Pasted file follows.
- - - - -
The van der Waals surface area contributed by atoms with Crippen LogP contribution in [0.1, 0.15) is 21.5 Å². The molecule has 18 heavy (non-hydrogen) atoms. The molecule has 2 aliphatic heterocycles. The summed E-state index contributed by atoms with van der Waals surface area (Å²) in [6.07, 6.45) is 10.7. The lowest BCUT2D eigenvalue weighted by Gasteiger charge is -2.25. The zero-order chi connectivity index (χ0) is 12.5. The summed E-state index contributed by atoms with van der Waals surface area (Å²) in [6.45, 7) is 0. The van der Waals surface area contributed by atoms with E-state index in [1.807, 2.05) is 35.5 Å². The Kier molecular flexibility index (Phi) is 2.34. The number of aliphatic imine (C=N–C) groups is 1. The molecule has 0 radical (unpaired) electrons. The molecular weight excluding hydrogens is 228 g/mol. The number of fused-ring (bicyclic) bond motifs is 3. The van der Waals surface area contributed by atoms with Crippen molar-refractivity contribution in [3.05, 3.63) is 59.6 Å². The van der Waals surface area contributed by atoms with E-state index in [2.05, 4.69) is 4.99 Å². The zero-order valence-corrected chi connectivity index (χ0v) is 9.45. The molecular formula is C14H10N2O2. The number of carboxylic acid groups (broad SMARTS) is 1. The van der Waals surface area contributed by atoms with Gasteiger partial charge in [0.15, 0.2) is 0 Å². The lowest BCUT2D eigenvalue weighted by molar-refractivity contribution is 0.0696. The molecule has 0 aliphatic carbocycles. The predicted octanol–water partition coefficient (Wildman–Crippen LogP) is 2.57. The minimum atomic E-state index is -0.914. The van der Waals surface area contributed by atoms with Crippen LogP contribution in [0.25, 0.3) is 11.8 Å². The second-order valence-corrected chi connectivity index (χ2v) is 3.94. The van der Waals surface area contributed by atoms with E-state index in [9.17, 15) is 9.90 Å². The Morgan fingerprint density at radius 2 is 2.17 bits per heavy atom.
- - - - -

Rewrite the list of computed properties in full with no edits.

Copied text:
The van der Waals surface area contributed by atoms with Crippen LogP contribution in [0.1, 0.15) is 21.5 Å². The molecule has 18 heavy (non-hydrogen) atoms. The molecule has 2 aliphatic heterocycles. The summed E-state index contributed by atoms with van der Waals surface area (Å²) in [6.07, 6.45) is 10.7. The lowest BCUT2D eigenvalue weighted by Gasteiger charge is -2.25. The zero-order chi connectivity index (χ0) is 12.5. The summed E-state index contributed by atoms with van der Waals surface area (Å²) in [6.45, 7) is 0. The van der Waals surface area contributed by atoms with E-state index in [1.807, 2.05) is 35.5 Å². The Kier molecular flexibility index (Phi) is 2.34. The number of aliphatic imine (C=N–C) groups is 1. The molecule has 0 radical (unpaired) electrons. The molecular weight excluding hydrogens is 228 g/mol. The number of fused-ring (bicyclic) bond motifs is 3. The van der Waals surface area contributed by atoms with Crippen molar-refractivity contribution in [3.05, 3.63) is 59.6 Å². The van der Waals surface area contributed by atoms with E-state index in [2.05, 4.69) is 4.99 Å². The zero-order valence-corrected chi connectivity index (χ0v) is 9.45. The molecular formula is C14H10N2O2. The number of carboxylic acid groups (broad SMARTS) is 1. The van der Waals surface area contributed by atoms with Gasteiger partial charge in [0.15, 0.2) is 0 Å². The lowest BCUT2D eigenvalue weighted by molar-refractivity contribution is 0.0696. The molecule has 0 aliphatic carbocycles. The predicted octanol–water partition coefficient (Wildman–Crippen LogP) is 2.57. The minimum atomic E-state index is -0.914. The van der Waals surface area contributed by atoms with Crippen LogP contribution in [0.25, 0.3) is 11.8 Å². The second-order valence-corrected chi connectivity index (χ2v) is 3.94. The van der Waals surface area contributed by atoms with E-state index in [9.17, 15) is 9.90 Å². The Morgan fingerprint density at radius 2 is 2.17 bits per heavy atom.